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Germany upgrades hospital protection for ‘poisoned’ Russian opposition leader

His team says he was poisoned in Siberia. Russian doctors have said he could be suffering from a metabolic disorder.

Meanwhile, the film producer Jaka Bizilj, who organised a Siberia-to-Berlin transport for the Russian opposition politician, said he believes Navalny would survive.

“From my point of view, the crucial question is whether he will survive this unscathed and continue to play his role,” Bizilj told German tabloid Bild in a video interview on Sunday.

“If he survives this unscathed, which we all hope, he will surely still be out of the political arena for at least a month or two.”

Navalny’s spokeswoman Kira Yarmysh was surprised about the film producer’s comments, noting that no one has access to information about his condition at the moment – especially someone outside the family circle.

“Alexei’s family has not asked anyone to report anything to the press about his health,” she wrote in the Telegram news channel early Monday morning.

“At the moment there are no new details about Alexei’s health. We ask everyone to be patient and not to react to untrue communications,” Yarmysh said authorised information could only be given by the doctors or by herself.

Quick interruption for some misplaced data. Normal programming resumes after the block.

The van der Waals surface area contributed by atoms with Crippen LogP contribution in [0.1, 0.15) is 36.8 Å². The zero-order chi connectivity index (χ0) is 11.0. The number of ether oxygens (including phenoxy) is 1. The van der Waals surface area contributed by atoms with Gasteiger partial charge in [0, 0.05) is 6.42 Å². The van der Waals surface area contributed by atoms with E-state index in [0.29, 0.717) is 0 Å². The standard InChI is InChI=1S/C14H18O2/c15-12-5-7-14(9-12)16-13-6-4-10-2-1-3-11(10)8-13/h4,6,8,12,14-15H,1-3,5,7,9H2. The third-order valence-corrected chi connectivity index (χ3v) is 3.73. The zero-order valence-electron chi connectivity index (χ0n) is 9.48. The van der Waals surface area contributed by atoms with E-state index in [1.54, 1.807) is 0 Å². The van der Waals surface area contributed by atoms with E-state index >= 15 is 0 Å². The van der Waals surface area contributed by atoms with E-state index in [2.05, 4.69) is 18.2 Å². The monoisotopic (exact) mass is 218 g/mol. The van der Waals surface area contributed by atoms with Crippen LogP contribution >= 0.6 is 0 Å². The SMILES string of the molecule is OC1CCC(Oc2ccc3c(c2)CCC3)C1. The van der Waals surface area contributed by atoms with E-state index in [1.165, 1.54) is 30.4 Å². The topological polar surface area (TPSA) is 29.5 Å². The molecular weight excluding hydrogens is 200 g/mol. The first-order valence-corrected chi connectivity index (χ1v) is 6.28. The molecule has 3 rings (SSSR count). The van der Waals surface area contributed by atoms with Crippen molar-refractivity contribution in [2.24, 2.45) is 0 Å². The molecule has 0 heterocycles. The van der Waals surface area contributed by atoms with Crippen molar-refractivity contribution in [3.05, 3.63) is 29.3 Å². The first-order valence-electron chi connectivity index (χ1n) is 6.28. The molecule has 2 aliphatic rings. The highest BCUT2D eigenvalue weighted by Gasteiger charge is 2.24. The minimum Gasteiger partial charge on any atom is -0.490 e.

A medical vehicle of the German Army or Bundeswehr carrying Russian opposition politician Alexei Navalny arrives at Charite Hospital in Berlin, Germany.

A medical vehicle of the German Army or Bundeswehr carrying Russian opposition politician Alexei Navalny arrives at Charite Hospital in Berlin, Germany. Credit:Michele Tantussi/Getty Images

Navalny was reportedly being closely watched by the authorities ahead of what his supporters claim was a life-threatening poisoning earlier this week.

“The extent of the surveillance does not surprise me at all, we were already aware of it,” Yarmysh had earlier said on Twitter. “But it is astonishing that they did not hesitate to tell everyone about it,” she added.

Yarmysh’s comments came in response to a report by the Moscow-tabloid Moskovsky Komsomolets detailing Navalny’s movements in the days before he was taken seriously ill and slipped into a coma on Thursday.

Citing unnamed security officials who admitted they had been following Navalny, the report lists where Navalny and his team stayed, whom he spoke with and even what they ate during a trip through Siberia.

The article claims that given the level of surveillance Navalny was under, he could only have been poisoned at the airport or on the plane.

The German government official in charge of relations with Russia, Dirk Wiese, on Sunday demanded a full explanation of the circumstances surrounding Navalny’s illness.

“There is an accusation of poisoning.

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The rapid deterioration in Navalny’s health condition needs to be plausibly and transparently clarified with the Russian authorities’ cooperation,” he told the RedaktionsNetzwerk Deutschland group.

McClatchy

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